Original Link: http://www.americablog.com/2009/04/boehner-admits-bush-admin-used-torture.html
By Connie Schultz
Last week, while the rest of America focused on our economic woes, Republicans released a new video suggesting we're this close to another terrorist attack.
The video was apparently the brainchild of House Minority Leader John Boehner, a congressman from Ohio.
I hate when that happens. Here I am, championing the wit and wisdom of America's heartland, and then Buckeye Boehner shows up slinging his hash. You just know that TV viewers saw the video on the news and thought, "Ohhh, he's from Ohiiiio."
The YouTube video features dark music and Republicans talking about the dangers of closing Guantanamo Bay and releasing Bush-era memos about interrogation tactics. Then we see President Barack Obama hugging the Saudi king and shaking hands with Venezuela's Hugo Chavez and an American flag in flames.
It ends with an image of the Pentagon burning after the attacks on Sept. 11, 2001.
An unnamed Republican aide acknowledged to CNN's Dana Bash that national security is not the big issue right now.
"It's an issue that traditionally plays well for us," the aide said. "From a political perspective, it will be beneficial over the long run."
An FYI for the gabby member of Aides Anonymous: A CNN/Opinion Research Corp poll last month indicates otherwise. When asked if Obama's actions increase the chance of a terrorist attack, 26 percent said "yes"; a whopping 72 percent said "no."
Far be it from me to suggest that this brand of Republican is as disconnected from reality as a spurned lover crashing her ex-boyfriend's wedding and wondering why no one wants her to sing. Much better to hear it from someone like former Republican Congressman Joe Scarborough, host of MSNBC's "Morning Joe."
In an interview on Sunday's "Meet the Press," host David Gregory aired a clip of the video and asked Scarborough, "Is that the tone that Republicans should be striking now?"
"No," Scarborough said.
He continued. "It seems very discordant right now. The president has just gotten in. We can disagree without being disagreeable right now."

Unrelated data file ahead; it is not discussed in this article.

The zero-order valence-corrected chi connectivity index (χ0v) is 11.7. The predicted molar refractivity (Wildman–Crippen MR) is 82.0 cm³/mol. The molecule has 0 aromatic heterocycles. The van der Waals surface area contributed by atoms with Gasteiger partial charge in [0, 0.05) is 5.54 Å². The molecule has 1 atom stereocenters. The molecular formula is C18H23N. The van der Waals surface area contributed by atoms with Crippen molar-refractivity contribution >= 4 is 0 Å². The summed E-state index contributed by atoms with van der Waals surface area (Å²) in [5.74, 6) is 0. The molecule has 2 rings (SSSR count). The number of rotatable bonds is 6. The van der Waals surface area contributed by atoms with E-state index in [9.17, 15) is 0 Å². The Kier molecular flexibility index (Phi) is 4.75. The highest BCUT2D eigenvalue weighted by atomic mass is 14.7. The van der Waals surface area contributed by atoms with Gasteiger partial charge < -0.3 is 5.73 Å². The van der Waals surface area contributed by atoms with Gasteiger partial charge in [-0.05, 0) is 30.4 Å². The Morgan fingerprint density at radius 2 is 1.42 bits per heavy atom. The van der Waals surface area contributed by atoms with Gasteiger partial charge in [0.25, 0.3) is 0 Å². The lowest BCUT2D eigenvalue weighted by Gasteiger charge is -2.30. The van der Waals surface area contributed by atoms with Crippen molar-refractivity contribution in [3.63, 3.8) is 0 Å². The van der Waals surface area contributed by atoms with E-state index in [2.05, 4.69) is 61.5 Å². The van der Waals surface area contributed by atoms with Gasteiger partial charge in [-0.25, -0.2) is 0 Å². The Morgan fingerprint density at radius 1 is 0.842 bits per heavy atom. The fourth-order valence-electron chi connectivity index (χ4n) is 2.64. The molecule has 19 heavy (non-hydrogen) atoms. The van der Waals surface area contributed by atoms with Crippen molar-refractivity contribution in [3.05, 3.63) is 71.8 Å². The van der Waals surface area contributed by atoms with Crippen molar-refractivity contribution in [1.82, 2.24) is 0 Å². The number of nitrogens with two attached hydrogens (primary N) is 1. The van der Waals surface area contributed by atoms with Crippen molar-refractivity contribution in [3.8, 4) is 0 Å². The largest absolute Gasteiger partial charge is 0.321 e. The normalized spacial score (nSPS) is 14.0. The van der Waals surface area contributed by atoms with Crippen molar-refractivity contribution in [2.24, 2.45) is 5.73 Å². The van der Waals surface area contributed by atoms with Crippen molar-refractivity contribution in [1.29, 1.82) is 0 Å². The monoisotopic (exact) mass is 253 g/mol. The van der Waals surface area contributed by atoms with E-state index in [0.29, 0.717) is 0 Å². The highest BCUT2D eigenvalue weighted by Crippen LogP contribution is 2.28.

Republicans, he said, "need to keep their head down. They need to come up with a policy, a conservative blueprint for where they want to lead this country on the environment, on a lot of other issues. No, I don't think that's helpful."
Why couldn't Scarborough be from my state?
I meet a lot of conservatives like him, including here in Ohio. They disagree with me on many issues, but they respond with ideas, not insults. Increasingly, they object to conservatives who claim to share their values but refuse to live by them.
Which brings me, once again, to Rush Limbaugh.
On Sunday, I was interviewed on C-SPAN's "Washington Journal." When host Steve Scully asked what I thought of Limbaugh, I said he fuels a lot of anger and hate. I was thinking of Limbaugh's repeated claims that he wants Obama to fail, for example, and how he aired a song titled "Barack the Magic Negro" during the presidential race. Little things like that.
The next day, Limbaugh weighed in on his show.
"There's no hate on this program," he said.
Then he called me "blitheringly ignorant" and a "ditz," and suggested my IQ is under 100.
Soon, his minions were dutifully firing off messages insisting they were full of love and Jesus even as they hammered away at my appearance, my gender and my intelligence.
Is it just me? I'm having a hard time feeling the love here.
What would my parents do, I wondered? Dad would already be on the road to Rush Limbaugh's house. Not a good plan.
Mom would have repeated for the umpteenth time that any boy who's mean to me has a crush.
Oh, my: The clouds are parting and the choir has begun to sing.
That's it, isn't it?
Well, I'm touched, Rush. Really, I am. But this romance is going nowhere.
Call me ditzy, but I just don't feel the love.